IX from Twenty-One Love Poems
by Adrienne Rich
Your silence today is a pond where drowned things live
I want to see raised dripping and brought into the sun.
It’s not my own face I see there, but other faces,
even your face at another age.
Whatever’s lost there is needed by both of us —
a watch of old gold, a water-blurred fever chart,
a key…. Even the silt and pebbles of the bottom
deserve their glint of recognition. I fear this silence,
this inarticulate life. I’m waiting
for a wind that will gently open this sheeted water
for once, and show me what I can do
for you, who have often made the unnameable
nameable for others, even for me.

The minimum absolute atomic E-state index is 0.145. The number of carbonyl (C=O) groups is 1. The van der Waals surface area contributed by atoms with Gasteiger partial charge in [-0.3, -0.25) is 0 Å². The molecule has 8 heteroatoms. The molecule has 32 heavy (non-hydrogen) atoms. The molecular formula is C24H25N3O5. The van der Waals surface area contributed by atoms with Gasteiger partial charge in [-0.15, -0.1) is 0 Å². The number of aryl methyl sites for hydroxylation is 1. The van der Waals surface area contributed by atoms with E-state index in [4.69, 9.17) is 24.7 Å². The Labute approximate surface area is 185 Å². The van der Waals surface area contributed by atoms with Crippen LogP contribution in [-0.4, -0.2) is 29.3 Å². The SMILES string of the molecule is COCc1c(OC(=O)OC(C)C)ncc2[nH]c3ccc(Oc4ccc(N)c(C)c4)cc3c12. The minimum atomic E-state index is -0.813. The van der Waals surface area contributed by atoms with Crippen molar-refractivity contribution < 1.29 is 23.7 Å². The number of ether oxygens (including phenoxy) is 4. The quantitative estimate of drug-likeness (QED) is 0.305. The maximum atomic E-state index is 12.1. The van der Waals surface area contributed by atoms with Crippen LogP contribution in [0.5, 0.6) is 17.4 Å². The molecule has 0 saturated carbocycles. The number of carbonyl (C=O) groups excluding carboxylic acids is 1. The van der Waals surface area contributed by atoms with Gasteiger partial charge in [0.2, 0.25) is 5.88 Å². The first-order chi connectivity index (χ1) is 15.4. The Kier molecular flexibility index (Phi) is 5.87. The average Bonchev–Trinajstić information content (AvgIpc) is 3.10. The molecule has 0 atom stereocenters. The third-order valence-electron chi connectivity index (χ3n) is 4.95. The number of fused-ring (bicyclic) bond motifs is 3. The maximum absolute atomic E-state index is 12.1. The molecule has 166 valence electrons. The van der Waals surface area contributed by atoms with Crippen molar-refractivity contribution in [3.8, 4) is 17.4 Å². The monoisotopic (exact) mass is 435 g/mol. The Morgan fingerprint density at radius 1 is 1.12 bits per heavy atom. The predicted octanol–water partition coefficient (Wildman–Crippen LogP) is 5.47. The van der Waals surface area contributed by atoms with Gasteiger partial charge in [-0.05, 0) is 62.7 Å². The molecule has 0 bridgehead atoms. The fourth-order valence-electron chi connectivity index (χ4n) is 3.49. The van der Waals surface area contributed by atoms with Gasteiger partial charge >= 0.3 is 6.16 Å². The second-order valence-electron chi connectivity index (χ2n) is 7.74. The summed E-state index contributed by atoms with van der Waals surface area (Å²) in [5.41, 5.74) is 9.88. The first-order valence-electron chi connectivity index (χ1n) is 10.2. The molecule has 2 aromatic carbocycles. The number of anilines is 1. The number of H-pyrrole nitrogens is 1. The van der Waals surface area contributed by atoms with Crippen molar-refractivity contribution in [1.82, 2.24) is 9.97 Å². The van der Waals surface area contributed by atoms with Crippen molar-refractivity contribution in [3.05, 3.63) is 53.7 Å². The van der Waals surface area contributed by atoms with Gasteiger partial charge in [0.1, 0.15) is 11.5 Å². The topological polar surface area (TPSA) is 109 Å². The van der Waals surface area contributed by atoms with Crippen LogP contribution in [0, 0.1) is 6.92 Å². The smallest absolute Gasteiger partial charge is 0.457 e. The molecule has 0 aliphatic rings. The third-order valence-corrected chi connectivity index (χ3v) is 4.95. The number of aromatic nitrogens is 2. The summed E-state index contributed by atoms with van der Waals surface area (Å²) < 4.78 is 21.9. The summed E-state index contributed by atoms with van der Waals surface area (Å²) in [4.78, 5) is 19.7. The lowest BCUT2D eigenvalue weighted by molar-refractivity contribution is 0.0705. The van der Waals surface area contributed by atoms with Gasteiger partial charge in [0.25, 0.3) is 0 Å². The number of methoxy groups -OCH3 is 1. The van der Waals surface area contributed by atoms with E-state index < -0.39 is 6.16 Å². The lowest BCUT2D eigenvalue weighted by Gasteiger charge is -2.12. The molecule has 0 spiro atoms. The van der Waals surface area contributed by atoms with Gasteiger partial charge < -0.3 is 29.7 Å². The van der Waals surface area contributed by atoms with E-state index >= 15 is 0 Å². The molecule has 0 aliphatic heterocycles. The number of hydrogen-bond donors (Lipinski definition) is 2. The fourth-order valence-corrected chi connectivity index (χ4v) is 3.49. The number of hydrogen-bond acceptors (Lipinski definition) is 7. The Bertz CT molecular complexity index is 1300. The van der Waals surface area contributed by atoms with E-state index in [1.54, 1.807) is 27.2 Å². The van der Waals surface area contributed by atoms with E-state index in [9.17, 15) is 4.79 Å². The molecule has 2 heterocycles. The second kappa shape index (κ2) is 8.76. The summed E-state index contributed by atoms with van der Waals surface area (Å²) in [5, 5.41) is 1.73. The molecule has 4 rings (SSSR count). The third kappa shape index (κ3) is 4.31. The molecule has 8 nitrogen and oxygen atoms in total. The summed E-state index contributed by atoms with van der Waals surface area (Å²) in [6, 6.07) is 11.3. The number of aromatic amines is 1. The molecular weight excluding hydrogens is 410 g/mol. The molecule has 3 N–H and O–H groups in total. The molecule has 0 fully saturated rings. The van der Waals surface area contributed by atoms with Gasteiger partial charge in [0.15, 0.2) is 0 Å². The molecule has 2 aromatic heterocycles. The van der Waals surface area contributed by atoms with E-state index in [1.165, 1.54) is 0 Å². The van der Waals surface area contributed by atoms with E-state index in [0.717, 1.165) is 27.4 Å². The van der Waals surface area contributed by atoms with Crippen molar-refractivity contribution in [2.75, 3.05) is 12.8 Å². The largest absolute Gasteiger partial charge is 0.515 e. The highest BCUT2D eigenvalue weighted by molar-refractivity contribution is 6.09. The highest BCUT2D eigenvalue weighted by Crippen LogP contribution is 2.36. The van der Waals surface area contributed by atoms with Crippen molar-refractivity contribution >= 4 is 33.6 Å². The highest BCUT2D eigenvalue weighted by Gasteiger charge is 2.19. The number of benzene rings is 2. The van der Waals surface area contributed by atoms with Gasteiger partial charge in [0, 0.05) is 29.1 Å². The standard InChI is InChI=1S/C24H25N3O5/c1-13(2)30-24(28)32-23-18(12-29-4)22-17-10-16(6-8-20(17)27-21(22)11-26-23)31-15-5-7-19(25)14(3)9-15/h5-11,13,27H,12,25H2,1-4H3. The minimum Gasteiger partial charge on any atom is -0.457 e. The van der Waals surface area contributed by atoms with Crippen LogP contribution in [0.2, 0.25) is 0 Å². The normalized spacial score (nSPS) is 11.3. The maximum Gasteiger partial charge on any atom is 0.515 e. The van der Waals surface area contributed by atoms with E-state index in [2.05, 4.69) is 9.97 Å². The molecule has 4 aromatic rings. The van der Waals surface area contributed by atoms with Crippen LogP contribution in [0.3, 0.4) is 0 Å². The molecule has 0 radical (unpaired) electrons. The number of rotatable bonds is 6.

Another poem first read in college, although this one I picked up on my own. It’s strange to me how easily I picked out these two poems, as though they still sung to me from the shelf. When I opened up The Dream of a Common Language, the book fell open to just this poem, as cookbooks often do to the most used recipe. Once upon a time, this reflected what I would’ve like to have said to someone I loved very much; now, I wonder if I’m more like the object of the poem myself.